Friday, March 11, 2011
To Knit or Knot to Knit
I decided today that I should take up knitting. Not sure why. I learned to knit many years ago, so I know the fundamentals. It must be like riding a bike, right? I get the sense (largely from reading blogs, actually) that knitting can be very relaxing. Which could be of great benefit to somebody in my current state.
I may have a romanticized vision of knitting. There is a wonderful wool shop in our little city. It is 105 years old, and sells the most beautifully-coloured yarn I've ever seen. I wander through it because I love colour, I haven't in the past thought about buying needles and creating something. The shop does offer lessons, a Friday night social/knitting group, and a charity knitting circle. It sounds like something out of a novel about knitting, of which there certainly are plenty, these days. Maybe I think I want to be a knitter, but really, all I want is to be a character in a knitting novel? I'm not sure.
My grandmother taught me how to knit and crochet when I was about ten. (This was the same grandmother who, two years earlier, declared in front of a room full of people that I got homelier every year.) I don't have a very clear memory of the knitting lessons, but I think that I enjoyed the learning, and suspect that it was nice for me to spend that type of quiet time with my "Nannie." I didn't knit anything to completion at the time, I just learned the mechanics, and then put the needles down and went back to Nancy Drew.
I didn't pick up knitting needles again until I was twenty, and pregnant. My claim to knitting fame to this day is a tiny, multi-coloured (pale pastels) baby sweater. With freakishly long arms. The sweater itself is tucked into First Born's memory box. Thinking about it now, I would love to dig it out and just gaze at it again. I still marvel that I made it. As I recall, my Mom had to help me sew the pieces together, and I am pretty sure I let her put the buttons on too. But I knit each and every piece of it, lovingly, and with great care.
The irony only occurs to me now, going on thirty years later, that I completed the one knitting project of my life at the same time that the woman who taught me how to knit, was completing her time on earth. Nannie was 87 when she died, just six weeks after First Born appeared. Nannie met First Born only once. As my Mom liked to tell the story, we brought First Born to the nursing home on one of Nannie's seemingly better days. Nannie had dementia, but could be lucid at times. We thought she was having a particularly good day, that day. As she cradled First Born in her arms Nannie certainly seemed happy as she stroked First Born's cheek, and cooed baby noises to her in her beautiful, lilting Dublin brogue. After a few moments, a look of concern came over her face, and she looked straight up into my mother's eyes, and without missing a beat said, "Oh my, Dorothy, she's lovely. But I think this one ought to be your last." We laughed for days, well - for years, about Nannie thinking my baby was Mom's.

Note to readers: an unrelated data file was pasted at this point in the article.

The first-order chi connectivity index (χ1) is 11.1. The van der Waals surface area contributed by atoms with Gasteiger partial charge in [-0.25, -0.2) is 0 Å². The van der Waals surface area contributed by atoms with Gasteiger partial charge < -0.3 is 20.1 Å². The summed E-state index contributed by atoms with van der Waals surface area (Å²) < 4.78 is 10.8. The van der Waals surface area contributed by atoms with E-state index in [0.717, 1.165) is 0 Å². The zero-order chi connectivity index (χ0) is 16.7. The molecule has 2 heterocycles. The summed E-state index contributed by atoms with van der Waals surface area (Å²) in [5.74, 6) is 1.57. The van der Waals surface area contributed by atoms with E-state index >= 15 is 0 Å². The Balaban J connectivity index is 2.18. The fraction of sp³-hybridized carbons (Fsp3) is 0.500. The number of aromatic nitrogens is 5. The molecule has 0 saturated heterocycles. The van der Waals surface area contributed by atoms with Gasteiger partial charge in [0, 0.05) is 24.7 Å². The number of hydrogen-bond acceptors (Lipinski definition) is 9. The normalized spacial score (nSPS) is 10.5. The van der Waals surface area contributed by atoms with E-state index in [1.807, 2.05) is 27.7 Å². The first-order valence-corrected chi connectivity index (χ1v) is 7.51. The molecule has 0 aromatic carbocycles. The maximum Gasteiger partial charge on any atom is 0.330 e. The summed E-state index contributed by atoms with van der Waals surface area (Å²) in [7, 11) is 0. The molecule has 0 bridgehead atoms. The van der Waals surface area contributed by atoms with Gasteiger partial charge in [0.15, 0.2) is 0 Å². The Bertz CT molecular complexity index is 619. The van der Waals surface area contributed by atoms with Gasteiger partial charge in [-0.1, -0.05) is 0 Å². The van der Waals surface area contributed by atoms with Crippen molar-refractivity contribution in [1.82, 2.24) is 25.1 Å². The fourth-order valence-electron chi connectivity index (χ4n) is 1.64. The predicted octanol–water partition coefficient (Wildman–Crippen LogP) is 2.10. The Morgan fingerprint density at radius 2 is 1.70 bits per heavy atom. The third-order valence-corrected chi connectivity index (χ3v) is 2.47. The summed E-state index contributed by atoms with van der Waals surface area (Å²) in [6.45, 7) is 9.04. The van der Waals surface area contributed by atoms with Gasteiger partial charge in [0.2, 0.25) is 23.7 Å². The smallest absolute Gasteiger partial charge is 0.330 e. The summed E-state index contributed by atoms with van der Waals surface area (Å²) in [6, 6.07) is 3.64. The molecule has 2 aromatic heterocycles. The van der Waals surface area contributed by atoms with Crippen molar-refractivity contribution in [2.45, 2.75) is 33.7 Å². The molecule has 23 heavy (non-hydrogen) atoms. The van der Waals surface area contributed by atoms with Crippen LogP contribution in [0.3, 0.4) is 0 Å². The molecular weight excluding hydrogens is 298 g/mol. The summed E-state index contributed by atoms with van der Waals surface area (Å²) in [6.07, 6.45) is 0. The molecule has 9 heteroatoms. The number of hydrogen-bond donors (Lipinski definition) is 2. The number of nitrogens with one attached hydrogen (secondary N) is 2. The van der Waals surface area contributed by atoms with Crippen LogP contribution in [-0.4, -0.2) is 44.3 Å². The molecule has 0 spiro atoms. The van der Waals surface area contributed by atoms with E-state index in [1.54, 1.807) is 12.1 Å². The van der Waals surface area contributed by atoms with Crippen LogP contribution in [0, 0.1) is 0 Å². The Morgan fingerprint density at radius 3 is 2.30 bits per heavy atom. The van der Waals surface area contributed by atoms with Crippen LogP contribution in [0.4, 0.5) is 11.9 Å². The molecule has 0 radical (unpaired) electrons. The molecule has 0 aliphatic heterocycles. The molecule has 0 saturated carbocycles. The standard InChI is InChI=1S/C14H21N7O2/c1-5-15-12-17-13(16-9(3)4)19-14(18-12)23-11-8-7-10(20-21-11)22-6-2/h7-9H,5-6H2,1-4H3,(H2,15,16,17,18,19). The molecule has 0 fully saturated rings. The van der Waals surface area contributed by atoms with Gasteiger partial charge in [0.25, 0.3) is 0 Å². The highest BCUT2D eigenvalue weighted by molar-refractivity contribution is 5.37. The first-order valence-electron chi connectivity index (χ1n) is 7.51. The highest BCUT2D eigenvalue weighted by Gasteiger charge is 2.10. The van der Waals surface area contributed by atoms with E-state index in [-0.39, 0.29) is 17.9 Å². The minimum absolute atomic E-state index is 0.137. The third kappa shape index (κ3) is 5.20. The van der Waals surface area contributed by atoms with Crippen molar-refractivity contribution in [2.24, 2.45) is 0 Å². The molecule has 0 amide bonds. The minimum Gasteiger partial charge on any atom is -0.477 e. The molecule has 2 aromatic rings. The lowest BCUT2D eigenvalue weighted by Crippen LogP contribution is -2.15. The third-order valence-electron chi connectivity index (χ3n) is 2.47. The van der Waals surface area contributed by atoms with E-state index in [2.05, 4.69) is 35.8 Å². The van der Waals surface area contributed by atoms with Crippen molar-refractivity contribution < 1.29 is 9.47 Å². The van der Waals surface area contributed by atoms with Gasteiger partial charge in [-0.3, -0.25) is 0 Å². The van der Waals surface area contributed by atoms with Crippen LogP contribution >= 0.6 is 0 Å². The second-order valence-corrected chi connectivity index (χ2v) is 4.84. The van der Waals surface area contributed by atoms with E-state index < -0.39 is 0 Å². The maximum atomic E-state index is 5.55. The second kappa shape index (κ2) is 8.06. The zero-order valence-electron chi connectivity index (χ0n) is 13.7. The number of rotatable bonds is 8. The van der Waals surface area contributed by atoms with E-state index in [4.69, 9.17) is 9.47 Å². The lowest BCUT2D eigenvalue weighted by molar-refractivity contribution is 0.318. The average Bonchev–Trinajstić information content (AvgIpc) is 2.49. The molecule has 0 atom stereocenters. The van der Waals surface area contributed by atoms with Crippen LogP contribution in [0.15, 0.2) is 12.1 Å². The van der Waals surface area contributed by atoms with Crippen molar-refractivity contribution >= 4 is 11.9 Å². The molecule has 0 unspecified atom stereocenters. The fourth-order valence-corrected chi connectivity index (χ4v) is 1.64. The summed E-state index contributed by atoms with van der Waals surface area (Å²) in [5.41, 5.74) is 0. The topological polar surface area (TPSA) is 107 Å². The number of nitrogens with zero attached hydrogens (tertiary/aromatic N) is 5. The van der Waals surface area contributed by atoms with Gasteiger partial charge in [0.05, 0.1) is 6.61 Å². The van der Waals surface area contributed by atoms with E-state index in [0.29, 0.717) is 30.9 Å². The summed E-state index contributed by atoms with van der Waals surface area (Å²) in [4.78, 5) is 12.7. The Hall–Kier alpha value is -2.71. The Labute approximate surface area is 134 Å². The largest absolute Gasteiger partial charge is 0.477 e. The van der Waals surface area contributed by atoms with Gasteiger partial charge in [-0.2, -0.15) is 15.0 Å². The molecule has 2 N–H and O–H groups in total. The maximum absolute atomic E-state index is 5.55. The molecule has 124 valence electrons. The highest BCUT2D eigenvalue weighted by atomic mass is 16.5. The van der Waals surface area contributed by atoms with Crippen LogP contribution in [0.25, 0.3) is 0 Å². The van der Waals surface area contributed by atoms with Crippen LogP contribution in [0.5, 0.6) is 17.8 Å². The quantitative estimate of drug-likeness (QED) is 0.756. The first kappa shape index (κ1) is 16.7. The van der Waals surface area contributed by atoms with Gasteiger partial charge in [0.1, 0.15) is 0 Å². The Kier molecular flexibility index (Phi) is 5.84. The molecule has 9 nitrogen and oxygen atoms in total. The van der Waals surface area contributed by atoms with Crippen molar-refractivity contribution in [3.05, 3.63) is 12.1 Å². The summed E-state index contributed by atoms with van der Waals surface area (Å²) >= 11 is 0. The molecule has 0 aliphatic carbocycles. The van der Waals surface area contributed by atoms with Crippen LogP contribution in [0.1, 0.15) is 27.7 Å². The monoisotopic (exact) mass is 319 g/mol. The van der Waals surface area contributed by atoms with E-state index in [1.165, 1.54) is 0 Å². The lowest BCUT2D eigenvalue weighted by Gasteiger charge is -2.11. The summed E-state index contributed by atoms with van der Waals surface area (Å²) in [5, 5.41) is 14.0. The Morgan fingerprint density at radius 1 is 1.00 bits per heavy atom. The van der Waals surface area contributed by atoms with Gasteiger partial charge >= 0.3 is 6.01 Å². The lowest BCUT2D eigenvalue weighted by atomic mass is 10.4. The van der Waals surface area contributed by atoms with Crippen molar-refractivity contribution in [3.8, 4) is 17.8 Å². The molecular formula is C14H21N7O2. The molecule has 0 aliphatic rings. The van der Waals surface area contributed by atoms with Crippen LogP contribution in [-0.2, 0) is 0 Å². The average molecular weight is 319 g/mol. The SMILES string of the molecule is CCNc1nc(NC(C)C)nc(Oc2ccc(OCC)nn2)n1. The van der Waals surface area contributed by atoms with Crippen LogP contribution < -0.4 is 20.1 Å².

My mother also knit, and I would imagine that Nannie taught her how, just as she taught me. Funny, I've never thought that thought until now, it is pleasant to think it. In addition to knitting baby booties and sweaters (what ever happened to baby booties, anyway), every winter Mom knit mittens for the homeless, and in the last few years of her life, like so many other women it seemed, she took up knitting cotton dishcloths. They were all the rage in 90s. When Mom died, I inherited a handful of her newly knitted, never used, cloths. They too are tucked away, in yet another box. I haven't ever had the heart to use them. I'll pass them along to my girls, at some point, along with the beautiful baby sweaters that Mom knit for them. Sweaters, I should say, with arms knitted in perfect proportion.
So here's what I know. I think I want to knit. I don't know why that desire has come to me at this point in my life, this moment in my recovery. But I'm going to go for it, and I'll just take things...one stitch at a time.